Friday, April 19, 2013

Bay Fishing - Port Aransas, TX 4/16/13

Just to give you guys some background on this trip. I was invited to a VP meeting for my region. Two days of meetings! One day of fishing.  We headed out from Port A at about 7, drove on the boat for an hour up the intercoastal. Pretty cool the see "fishing camps" built right in the middle of the bay. Some were nice, some were scary.

These were the guys in my boat. Guide on the left was a true pro, me, then my Houston MVP David, and the vendor Eric. We fished live shrimp, except David fished plastics and killed us.

As you can see we did pretty well. I think I got 6 total, 5 trout and a skip jack. The boat mostly got trout, but we managed some skips, catfish, a redfish (8th from the left) and a huge amberjack.

This is the huge amber jack - David caught it on a plastic - this taped at 30 inches on the nose - it came in like a LOG!
This was Eric's biggest speckled trout - it taped at 27 inches and I think 6.5 lbs. I netted this bad boy and the guide said if he knew it was that big he would have done it himself. This was the "first" big'un of the day.

This is David's beast of a speck - it taped at 27.5 inches and 8.5 lbs. We let this hen go so she could have a few thousand more babies. Amazing fish.

This was my biggest fish - a 26.5 incher - and yes, we kept and ate her. She fought hard and was one of the heaviest fish I've ever caught. I forget how much she weighed in at.

Another smaller trout I caught.
We had sporadic fish in the morning, moved a couple times, hooked up a couple of times and finally at around 12:30 we found the spot. In about 1.5 hours we hooked and landed our 8 biggest fish. It was awesome.
The redfish was a cool fish - they are tough as nails and they fight like a carp - won't come off the bottom and are tough mf'ers. Skip jacks are trash fish, they'd eat anything and when you bring them in the boat they shit everywhere - we unhooked ours outside the boat. The amber was the coolest fish - huge girth, 30 inches long and fought like a tire. Seeing a catfish in saltwater that looks EXACTLY like a freshwater cat was funny.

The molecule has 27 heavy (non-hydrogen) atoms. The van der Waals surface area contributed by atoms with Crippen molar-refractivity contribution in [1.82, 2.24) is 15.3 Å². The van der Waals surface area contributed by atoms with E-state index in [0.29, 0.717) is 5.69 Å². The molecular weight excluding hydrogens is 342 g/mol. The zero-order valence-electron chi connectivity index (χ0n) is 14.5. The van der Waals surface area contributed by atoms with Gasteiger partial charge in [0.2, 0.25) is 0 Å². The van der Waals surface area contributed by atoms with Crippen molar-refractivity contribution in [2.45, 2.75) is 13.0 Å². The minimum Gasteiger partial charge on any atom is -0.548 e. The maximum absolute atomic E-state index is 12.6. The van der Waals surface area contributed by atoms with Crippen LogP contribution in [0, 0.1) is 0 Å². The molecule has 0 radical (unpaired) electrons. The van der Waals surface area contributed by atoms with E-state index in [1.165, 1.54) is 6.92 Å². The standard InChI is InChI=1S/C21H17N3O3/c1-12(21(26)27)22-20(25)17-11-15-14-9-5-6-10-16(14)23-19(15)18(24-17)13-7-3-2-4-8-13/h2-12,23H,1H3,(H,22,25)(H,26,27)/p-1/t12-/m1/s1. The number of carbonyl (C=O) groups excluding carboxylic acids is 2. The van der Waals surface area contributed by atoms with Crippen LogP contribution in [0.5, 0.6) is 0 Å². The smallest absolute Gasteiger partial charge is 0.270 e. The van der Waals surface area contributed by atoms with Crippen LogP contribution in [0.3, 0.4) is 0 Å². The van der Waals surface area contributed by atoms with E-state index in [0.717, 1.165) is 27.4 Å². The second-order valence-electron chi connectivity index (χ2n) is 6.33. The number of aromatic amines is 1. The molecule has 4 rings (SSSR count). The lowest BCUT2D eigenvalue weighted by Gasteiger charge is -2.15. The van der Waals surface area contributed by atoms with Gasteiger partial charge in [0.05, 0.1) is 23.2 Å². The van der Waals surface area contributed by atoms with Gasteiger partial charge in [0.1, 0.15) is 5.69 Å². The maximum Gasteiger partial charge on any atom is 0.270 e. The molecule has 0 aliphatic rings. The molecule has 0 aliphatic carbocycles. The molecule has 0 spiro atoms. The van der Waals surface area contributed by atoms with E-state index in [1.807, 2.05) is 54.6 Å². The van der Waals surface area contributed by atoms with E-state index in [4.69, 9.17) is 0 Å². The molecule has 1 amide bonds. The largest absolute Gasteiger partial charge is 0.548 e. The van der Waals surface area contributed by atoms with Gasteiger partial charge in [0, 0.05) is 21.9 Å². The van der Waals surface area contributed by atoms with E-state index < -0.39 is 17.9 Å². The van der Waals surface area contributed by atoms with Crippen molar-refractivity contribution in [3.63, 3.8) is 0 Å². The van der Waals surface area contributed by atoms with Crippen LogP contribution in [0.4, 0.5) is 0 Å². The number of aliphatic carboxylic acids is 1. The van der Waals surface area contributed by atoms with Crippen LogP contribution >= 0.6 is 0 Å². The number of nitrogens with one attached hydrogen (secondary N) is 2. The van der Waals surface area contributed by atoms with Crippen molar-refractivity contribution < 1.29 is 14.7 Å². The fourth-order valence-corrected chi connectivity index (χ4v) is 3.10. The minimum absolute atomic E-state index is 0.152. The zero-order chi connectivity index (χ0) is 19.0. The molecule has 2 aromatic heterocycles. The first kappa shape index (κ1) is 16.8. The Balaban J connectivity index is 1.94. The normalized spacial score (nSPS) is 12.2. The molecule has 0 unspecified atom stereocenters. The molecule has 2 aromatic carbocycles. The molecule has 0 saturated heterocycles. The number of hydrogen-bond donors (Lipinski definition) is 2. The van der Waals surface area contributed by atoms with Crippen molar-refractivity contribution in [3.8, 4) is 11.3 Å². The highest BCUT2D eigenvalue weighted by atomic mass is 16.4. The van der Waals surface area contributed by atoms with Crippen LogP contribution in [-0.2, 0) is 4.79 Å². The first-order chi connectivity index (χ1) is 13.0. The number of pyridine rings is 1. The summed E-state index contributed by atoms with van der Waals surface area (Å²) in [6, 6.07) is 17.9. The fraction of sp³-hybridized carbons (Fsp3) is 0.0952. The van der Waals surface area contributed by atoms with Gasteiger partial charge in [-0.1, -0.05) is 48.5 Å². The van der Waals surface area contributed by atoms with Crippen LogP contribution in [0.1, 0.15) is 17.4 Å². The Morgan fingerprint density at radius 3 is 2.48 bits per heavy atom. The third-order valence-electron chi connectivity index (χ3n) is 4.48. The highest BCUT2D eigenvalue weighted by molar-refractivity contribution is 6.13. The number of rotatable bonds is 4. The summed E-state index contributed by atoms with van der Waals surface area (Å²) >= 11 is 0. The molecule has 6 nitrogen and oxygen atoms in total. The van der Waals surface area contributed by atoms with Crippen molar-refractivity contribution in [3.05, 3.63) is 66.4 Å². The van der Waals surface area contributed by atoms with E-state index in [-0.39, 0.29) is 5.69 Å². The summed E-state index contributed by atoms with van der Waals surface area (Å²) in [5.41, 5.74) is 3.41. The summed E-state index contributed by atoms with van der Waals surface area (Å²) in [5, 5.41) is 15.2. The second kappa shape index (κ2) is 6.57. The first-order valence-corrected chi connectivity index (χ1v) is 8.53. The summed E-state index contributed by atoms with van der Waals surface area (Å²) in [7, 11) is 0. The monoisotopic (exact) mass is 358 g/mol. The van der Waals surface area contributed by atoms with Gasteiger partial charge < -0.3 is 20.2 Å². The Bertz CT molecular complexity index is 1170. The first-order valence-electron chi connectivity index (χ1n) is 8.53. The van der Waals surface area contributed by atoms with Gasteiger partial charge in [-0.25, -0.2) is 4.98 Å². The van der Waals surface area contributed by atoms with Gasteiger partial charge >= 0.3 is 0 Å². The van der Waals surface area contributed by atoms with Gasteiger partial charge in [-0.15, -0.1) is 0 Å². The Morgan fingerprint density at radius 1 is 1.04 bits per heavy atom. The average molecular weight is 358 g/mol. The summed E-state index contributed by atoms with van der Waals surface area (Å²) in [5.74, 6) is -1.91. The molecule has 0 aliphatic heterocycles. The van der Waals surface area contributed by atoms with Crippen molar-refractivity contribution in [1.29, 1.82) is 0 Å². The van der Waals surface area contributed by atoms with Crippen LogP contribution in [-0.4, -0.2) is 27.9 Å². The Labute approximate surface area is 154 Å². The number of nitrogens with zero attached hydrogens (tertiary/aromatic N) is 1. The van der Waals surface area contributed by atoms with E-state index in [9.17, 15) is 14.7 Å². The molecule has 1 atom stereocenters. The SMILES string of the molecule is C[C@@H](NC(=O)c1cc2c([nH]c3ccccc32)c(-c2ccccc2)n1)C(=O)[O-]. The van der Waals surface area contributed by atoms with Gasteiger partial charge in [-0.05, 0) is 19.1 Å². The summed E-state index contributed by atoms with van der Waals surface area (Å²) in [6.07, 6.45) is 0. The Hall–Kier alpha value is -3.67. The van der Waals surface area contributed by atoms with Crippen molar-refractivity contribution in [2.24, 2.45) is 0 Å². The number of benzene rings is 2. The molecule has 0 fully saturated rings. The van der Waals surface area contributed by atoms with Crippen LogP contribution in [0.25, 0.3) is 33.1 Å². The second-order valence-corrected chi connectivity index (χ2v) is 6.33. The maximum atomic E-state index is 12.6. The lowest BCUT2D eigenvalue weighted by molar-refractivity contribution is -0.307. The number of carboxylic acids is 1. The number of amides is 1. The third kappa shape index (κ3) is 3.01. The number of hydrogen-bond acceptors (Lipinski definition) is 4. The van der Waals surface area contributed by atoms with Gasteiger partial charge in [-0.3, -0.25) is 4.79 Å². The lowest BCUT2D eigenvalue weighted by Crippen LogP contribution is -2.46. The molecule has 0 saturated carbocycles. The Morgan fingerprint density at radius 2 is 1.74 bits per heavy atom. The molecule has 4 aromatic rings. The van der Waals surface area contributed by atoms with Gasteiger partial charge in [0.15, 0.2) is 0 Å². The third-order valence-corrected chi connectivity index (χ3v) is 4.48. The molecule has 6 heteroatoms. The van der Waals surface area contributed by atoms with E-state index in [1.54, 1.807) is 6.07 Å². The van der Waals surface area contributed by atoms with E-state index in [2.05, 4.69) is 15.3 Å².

I struggled in the morning casting the rig. The rig was basically a braided line, with a huge orange/green bobber at the end that had bb's in it, then a 2 foot section of leader a weight and a live shrimp. The issue with casting it was the weight, but also because the rod was set up with left hand retrieve. As soon as I switched to a right handed retrieve I casted fine and started setting the hook better/quicker. The hardest part about fishing was "how" you fished. You cast the rig to the grassline, then you jerked it to cause the bb's in the indicator to rattle - this imitates a shrimp clicking its tail to flee - the trout love that and crash the shrimp. It is the exact opposite of how we fish on freshwater, where any extra movements scare fish away.
At the end of the day we got back to the dock, the guide cleaned the fish and we headed next door for fresh fish (other boats got in earlier than us) - fried, blackened, baked - with tartar, cocktail, fried pickles, fried jalapenos and all the beer you could drink. Dude, that was livin'!
Texas is an interesting place. Saw a bunch of dolphins. It's not "pretty" down there, but very interesting. I'd take the family and camp down there if it wasn't a 16-18 hour drive.